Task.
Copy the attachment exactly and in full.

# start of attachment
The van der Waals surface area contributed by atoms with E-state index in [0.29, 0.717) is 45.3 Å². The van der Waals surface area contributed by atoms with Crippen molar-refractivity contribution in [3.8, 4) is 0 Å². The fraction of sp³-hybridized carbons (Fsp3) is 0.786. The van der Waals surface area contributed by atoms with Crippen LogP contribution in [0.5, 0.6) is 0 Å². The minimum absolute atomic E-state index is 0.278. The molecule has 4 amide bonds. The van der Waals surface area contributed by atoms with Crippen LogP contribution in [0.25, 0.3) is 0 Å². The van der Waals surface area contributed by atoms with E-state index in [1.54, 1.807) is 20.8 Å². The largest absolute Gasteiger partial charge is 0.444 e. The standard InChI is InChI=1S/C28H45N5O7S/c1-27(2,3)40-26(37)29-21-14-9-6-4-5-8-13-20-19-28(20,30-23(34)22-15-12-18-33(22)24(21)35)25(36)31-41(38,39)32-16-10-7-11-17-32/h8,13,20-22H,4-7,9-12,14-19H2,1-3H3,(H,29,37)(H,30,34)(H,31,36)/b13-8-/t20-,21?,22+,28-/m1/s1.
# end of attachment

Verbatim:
The van der Waals surface area contributed by atoms with E-state index in [0.29, 0.717) is 45.3 Å². The van der Waals surface area contributed by atoms with Crippen molar-refractivity contribution in [3.8, 4) is 0 Å². The fraction of sp³-hybridized carbons (Fsp3) is 0.786. The van der Waals surface area contributed by atoms with Crippen LogP contribution in [0.5, 0.6) is 0 Å². The minimum absolute atomic E-state index is 0.278. The molecule has 4 amide bonds. The van der Waals surface area contributed by atoms with Crippen LogP contribution in [0.25, 0.3) is 0 Å². The van der Waals surface area contributed by atoms with E-state index in [1.54, 1.807) is 20.8 Å². The largest absolute Gasteiger partial charge is 0.444 e. The standard InChI is InChI=1S/C28H45N5O7S/c1-27(2,3)40-26(37)29-21-14-9-6-4-5-8-13-20-19-28(20,30-23(34)22-15-12-18-33(22)24(21)35)25(36)31-41(38,39)32-16-10-7-11-17-32/h8,13,20-22H,4-7,9-12,14-19H2,1-3H3,(H,29,37)(H,30,34)(H,31,36)/b13-8-/t20-,21?,22+,28-/m1/s1.